|dc.description.abstract||Geochemical influences on the geotechnical parameters of weathered Karamu Basalt are determined and the likely processes involved in basalt weathering are investigated. Geochemical and geotechnical parameters of basalt at different stages of weathering are evaluated; possible relationships between these two sets of parameters are determined and quantified; models are formulated based on statistical analysis; and an hypothesis is postulated to explain the weathering processes.
At an abandoned basalt quarry, materials belonging to different weathering grades are observed and described. In situ geotechnical tests such as Schmidt rebound hardness, penetration resistance and vane shear and laboratory tests such as uniaxial compressive strength, point load, direct shear, Shore scleroscope hardness, California Bearing Ratio, water content, density, particle size distribution, Atterberg limits, permeability, X-ray fluorescence and diffraction, abrasion pH, electrical conductivity, petrography, and scanning electron microscopy are carried out. Using statistical methods, comparisons between geochemical and geotechnical parameters are determined, and their relationships shown in graphical form. Model equations, which depict these relationships quantitatively, are evaluated.
Geochemical results show the following major element concentrations in fresh Karamu Basalt: SiO₂ 42.39 ± 1.66%; Al₂O₃ 12.04 ± 0.23%; MgO 12.53 ± 0.59%; CaO 10.82 ± 0.31%; FeO 10.34 ± 0.35%; Fe₂O₃ 3.09 ± 0.10%; TiO₂ 2.41 ± 0.11%; Na₂O 1.30 ± 0.35%; K₂O 0.70 ± 0.26%; MnO 0.18 ± 0.00%; and loss on ignition 3.68 ± 0.99 %. In this study, the loss on ignition was assumed to be the structural water (H₂O+) concentration. As weathering proceeds, there is a reduction in CaO, MgO and FeO and an increase of Al₂O₃, Fe₂O₃ and H₂O+. When the chemical concentrations are recalculated assuming a constant Al concentration, these trends remain the same for CaO, MgO, FeO, Fe₂O₃ and H₂O+. The following trace elements are also identified: V, Cr, Ni, Zn, Ga, Rb, Sr, Y, Zr, Nb, Ba, La, Ce, Nd, Pb and Th. At the slight stage of weathering, an increase in concentration is shown by: V, Cr, Ni, Zn, Ga, Y, Zr, Nb, Ba, La, Ce, Nd, Pb and Th. Some trace elements follow the abundance patterns of the major elements containing similar charges and compatible ionic radii (Ba follows Ca while Ga follows Al). Principal component analysis indicates that CaO and MgO values serve as discriminators of fresh basalt.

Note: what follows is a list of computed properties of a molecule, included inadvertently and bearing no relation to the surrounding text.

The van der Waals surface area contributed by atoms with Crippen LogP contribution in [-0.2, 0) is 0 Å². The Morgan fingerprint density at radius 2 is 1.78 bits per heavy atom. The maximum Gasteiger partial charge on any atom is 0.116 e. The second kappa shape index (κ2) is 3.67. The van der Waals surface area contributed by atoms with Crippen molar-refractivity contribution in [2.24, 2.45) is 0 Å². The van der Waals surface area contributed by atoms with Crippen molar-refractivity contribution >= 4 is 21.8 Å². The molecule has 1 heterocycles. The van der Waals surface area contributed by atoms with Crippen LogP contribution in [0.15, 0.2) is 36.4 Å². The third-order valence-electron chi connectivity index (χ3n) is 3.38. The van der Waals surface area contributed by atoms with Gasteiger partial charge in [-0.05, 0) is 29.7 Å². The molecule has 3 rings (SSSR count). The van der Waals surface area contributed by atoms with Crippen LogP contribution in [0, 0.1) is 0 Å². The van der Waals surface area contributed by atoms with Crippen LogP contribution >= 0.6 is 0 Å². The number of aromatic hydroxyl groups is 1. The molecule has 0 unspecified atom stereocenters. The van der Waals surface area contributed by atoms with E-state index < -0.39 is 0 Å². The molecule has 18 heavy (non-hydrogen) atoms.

Petrographic studies show that fresh basalt is holocrystalline to hypocrystalline, fine grained, porphyritic with phenocrysts of olivine, titanaugite, plagioclase and rare titanomagnetite set in a groundmass composed of plagioclase laths, titanaugite, olivine, glass and titanomagnetite; approximately olivine 33%, titanaugite 28%, plagioclase 34%, glass 2% and titanomagnetite 2%. Apatite and chromite are accessory minerals. As weathering proceeds the mineral assemblage changes and finally the completely weathered basalt consists of only secondary minerals (clays, hematite and goethite).